The Spectator, Volume 2. eBook

This eBook from the Gutenberg Project consists of approximately 1,123 pages of information about The Spectator, Volume 2..

But as I do not design this Speculation for the Evergreens of the Sex, I shall again apply my self to those who would willingly listen to the Dictates of Reason and Virtue, and can now hear me in cold Blood.  If there are any who have forfeited their Innocence, they must now consider themselves under that Melancholy View, in which Chamont regards his Sister, in those beautiful Lines.

 —­Long she flourish’d,
  Grew sweet to Sense, and lovely to the Eye;
  Till at the last a cruel Spoiler came,
  Cropt this fair Rose, and rifled all its Sweetness;
  Then cast it like a loathsome Weed away. [1]

On the contrary, she who has observed the timely Cautions I gave her, and lived up to the Rules of Modesty, will now Flourish like a Rose in June, with all her Virgin Blushes and Sweetness about her:  I must, however, desire these last to consider, how shameful it would be for a General, who has made a Successful Campaign, to be surprized in his Winter Quarters:  It would be no less dishonourable for a Lady to lose in any other Month of the Year, what she has been at the pains to preserve in May.

There is no Charm in the Female Sex, that can supply the place of Virtue.  Without Innocence, Beauty is unlovely, and Quality contemptible, Good-breeding degenerates into Wantonness, and Wit into Impudence.  It is observed, that all the Virtues are represented by both Painters and Statuaries under Female Shapes, but if any one of them has a more particular Title to that Sex, it is Modesty.  I shall leave it to the Divines to guard them against the opposite Vice, as they may be overpowerd by Temptations; It is sufficient for me to have warned them against it, as they may be led astray by Instinct.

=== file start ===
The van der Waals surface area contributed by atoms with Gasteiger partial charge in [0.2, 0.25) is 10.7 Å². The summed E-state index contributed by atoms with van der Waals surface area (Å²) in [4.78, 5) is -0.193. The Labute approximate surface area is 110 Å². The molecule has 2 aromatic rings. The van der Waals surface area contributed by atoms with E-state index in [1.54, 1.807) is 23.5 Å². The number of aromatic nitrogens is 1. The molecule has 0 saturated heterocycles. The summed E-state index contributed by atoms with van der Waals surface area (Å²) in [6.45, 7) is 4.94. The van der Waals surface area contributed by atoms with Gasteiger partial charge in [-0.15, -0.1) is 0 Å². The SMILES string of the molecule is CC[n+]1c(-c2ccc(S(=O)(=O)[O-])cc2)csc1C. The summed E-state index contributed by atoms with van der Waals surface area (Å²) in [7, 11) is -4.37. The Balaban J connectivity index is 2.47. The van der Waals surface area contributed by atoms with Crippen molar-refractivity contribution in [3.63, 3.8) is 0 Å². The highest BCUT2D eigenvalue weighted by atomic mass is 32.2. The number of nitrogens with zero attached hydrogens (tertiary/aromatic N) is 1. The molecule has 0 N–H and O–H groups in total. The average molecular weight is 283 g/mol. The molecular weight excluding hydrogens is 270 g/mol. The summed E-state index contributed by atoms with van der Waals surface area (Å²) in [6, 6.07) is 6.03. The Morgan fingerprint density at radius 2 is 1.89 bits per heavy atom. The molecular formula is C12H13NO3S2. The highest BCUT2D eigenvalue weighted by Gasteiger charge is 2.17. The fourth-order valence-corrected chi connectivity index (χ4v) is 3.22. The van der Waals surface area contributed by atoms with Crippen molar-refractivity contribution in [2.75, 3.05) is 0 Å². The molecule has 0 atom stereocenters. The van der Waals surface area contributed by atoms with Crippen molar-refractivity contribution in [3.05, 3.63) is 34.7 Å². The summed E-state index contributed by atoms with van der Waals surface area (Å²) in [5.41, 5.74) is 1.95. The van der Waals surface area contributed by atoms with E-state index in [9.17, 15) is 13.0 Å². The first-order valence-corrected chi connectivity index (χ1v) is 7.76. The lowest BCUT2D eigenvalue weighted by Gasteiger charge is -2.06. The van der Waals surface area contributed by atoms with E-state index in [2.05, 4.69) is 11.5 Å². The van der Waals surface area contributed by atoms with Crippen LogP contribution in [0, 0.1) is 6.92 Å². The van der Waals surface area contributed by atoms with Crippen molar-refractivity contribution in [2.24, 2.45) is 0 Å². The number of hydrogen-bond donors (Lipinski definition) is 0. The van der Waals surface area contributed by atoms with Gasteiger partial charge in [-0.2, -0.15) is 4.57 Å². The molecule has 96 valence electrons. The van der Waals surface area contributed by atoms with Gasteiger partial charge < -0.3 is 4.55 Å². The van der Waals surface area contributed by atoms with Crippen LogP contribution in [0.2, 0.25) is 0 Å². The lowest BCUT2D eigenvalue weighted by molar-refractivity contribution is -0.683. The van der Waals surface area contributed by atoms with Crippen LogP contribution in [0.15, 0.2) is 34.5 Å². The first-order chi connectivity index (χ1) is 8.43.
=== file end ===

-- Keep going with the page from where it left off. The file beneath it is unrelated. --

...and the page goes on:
I desire this Paper may be read with more than ordinary Attention, at all Tea-Tables within the Cities of London and Westminster.


[Footnote 1:  Otway’s Orphan, Act IV.]

* * * * *

No. 396.  Wednesday, June 4, 1712.  Henley.

  ‘Barbara, Celarent, Darii, Ferio, Baralipton.’

  To Mr. SPECTATOR. [1]

  From St. John’s College Cambridge, Feb. 3, 1712.


The Monopoly of Punns in this University has been an immemorial Privilege of the Johnians; and we can’t help resenting the late Invasion of our ancient Right as to that Particular, by a little Pretender to Clenching in a neighbouring College, who in an Application to you by way of Letter, a while ago, styled himself Philobrune.  Dear Sir, as you are by Character a profest Well-wisher to Speculation, you will excuse a Remark which this Gentleman’s Passion for the Brunette has suggested to a Brother Theorist; ’tis an Offer towards a mechanical Account of his Lapse to Punning, for he belongs to a Set of Mortals who value themselves upon an uncommon Mastery in the more humane and
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The Spectator, Volume 2. from Project Gutenberg. Public domain.